Census takers will begin this week visiting local homes that have not responded to the 2020 Census.
As part of its Nonresponse Followup Operation, workers with the U.S. Census Bureau are scheduled to visit nonresponding households between August 11 and October 31.
If a family member is not home when the census taker visits, they will leave a notice of their visit with information about how to respond online or by phone. As necessary, they will make additional visits to collect responses from the household.
Census takers will follow social distancing protocols and all applicable state and local requirements with regard to health and safety, according to the U.S. Census Bureau. The NRFU operation was originally scheduled for May 13 through July 31 but has been adjusted due to the COVID-19 pandemic.
Households can still respond until October 31 by completing and mailing back the paper questionnaire they received, by responding online at 2020census.gov or by phone at 844-330-2020. Those that respond will not need to be visited to obtain their census response.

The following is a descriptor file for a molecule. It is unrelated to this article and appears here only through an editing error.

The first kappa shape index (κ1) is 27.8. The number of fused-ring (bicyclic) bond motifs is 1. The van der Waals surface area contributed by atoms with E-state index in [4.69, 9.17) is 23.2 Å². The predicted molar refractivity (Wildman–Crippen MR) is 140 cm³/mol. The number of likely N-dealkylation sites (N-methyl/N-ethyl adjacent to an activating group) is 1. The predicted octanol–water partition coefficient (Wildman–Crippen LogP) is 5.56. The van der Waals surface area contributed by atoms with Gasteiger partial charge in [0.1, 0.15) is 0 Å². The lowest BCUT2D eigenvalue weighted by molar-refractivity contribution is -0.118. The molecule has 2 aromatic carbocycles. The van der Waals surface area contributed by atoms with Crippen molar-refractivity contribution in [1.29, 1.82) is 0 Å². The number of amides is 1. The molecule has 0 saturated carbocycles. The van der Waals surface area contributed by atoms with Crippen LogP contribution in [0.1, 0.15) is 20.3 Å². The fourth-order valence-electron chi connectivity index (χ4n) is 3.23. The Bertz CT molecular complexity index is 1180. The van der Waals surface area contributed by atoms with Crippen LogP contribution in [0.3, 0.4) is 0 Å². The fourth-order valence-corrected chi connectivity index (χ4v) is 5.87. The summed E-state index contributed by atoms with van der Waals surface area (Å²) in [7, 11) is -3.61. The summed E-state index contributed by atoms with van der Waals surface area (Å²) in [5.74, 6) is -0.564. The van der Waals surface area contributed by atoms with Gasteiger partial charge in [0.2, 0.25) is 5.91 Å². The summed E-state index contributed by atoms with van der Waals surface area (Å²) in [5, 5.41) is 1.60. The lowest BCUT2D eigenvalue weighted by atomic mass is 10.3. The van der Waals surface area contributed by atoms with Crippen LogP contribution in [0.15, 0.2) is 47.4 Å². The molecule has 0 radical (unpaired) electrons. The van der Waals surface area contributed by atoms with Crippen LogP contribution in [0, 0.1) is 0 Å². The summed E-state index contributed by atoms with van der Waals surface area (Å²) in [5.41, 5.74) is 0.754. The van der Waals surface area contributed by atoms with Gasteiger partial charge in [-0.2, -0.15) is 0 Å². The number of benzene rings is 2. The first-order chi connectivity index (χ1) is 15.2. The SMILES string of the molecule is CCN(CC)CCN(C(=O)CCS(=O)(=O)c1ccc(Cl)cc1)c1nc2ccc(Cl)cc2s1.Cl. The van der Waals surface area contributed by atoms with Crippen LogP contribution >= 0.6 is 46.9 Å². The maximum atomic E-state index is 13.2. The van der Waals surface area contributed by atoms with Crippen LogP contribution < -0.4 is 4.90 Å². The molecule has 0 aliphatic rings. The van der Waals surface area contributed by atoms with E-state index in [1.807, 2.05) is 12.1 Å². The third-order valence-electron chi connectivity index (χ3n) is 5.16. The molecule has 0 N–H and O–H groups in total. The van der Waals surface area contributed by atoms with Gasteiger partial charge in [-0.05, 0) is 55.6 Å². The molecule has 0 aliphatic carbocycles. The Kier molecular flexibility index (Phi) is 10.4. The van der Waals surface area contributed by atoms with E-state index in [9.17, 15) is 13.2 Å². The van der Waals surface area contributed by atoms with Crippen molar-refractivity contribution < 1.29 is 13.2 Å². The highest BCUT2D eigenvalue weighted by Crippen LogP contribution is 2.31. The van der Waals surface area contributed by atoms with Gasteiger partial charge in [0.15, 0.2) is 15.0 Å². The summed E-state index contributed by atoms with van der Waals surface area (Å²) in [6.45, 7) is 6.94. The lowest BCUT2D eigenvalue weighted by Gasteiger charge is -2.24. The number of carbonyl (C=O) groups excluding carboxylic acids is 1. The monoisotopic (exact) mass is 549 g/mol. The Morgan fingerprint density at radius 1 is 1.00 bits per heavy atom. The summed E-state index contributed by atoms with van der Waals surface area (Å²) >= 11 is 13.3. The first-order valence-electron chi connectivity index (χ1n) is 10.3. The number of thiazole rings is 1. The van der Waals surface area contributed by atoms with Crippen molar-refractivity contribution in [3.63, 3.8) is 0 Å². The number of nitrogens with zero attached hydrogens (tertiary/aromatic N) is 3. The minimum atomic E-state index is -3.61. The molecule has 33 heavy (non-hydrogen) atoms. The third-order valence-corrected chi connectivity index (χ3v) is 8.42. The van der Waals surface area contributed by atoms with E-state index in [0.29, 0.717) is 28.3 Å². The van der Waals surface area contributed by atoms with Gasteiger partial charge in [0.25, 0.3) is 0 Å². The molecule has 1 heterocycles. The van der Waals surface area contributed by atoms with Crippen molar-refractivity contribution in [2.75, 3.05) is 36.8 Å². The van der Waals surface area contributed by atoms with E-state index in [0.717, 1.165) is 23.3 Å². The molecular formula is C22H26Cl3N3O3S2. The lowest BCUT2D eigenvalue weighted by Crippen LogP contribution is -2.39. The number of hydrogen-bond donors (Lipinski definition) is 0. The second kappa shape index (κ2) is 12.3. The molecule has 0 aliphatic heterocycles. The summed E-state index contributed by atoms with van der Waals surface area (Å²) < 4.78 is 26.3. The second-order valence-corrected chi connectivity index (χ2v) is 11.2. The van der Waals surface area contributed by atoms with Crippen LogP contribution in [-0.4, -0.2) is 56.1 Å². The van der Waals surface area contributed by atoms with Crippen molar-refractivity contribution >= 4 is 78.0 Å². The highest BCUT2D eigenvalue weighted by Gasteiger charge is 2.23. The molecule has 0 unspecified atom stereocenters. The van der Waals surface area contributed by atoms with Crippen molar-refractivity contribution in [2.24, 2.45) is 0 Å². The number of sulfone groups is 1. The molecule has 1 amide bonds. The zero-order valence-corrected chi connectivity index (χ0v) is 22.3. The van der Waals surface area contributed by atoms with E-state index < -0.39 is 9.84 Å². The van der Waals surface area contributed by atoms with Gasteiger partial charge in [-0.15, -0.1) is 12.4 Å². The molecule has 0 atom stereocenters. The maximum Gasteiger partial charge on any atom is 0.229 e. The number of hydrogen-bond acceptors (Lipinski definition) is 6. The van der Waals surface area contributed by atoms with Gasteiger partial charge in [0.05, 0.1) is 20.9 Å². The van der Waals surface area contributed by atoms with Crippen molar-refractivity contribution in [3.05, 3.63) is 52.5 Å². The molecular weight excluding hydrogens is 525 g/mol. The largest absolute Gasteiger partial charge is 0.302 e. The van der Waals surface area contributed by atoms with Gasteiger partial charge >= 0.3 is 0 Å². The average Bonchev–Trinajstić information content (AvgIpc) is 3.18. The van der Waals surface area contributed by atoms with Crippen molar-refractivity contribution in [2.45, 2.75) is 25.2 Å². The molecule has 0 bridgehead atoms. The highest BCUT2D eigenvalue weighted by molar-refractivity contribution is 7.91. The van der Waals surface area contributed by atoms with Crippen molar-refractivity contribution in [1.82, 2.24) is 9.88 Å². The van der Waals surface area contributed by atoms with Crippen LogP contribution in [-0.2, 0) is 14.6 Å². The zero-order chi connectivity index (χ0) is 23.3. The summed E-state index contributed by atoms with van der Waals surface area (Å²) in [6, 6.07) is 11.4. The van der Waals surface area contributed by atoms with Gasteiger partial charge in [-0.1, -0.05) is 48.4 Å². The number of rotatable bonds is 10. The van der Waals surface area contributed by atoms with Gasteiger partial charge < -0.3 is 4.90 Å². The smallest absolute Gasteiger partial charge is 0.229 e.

Census takers can be easily identified by a valid government ID badge with their photograph, a U.S. Department of Commerce watermark, and an expiration date on the badge.
How to identify a Census Bureau field representative:
*A field representative will be carrying an official bag with the Census Bureau logo or a laptop for conducting the survey.
*The field representative will provide you with a letter from the Census Bureau on official letterhead stating why they are visiting your residence.
*Field representatives conduct their work between the hours of 9:00 AM and 9:00 PM, local time.
*Upon request, the field representative will provide you with their supervisor’s contact information and/or the phone number for your Census Bureau Regional Office. The Regional Office supervises the activities of all field representatives in your area.
The Census Bureau will provide face masks to census takers and requires that census takers wear a mask while conducting their work.
Census takers are hired from local communities. All census takers speak English, and many are bilingual. If a census taker does not speak the householder’s language, the household may request a return visit from a census taker who does. Census takers will also have materials on hand to help identify the household’s language.
People are encouraged to cooperate with census takers and ensure that everyone who was living in their household as of April 1, 2020, is counted.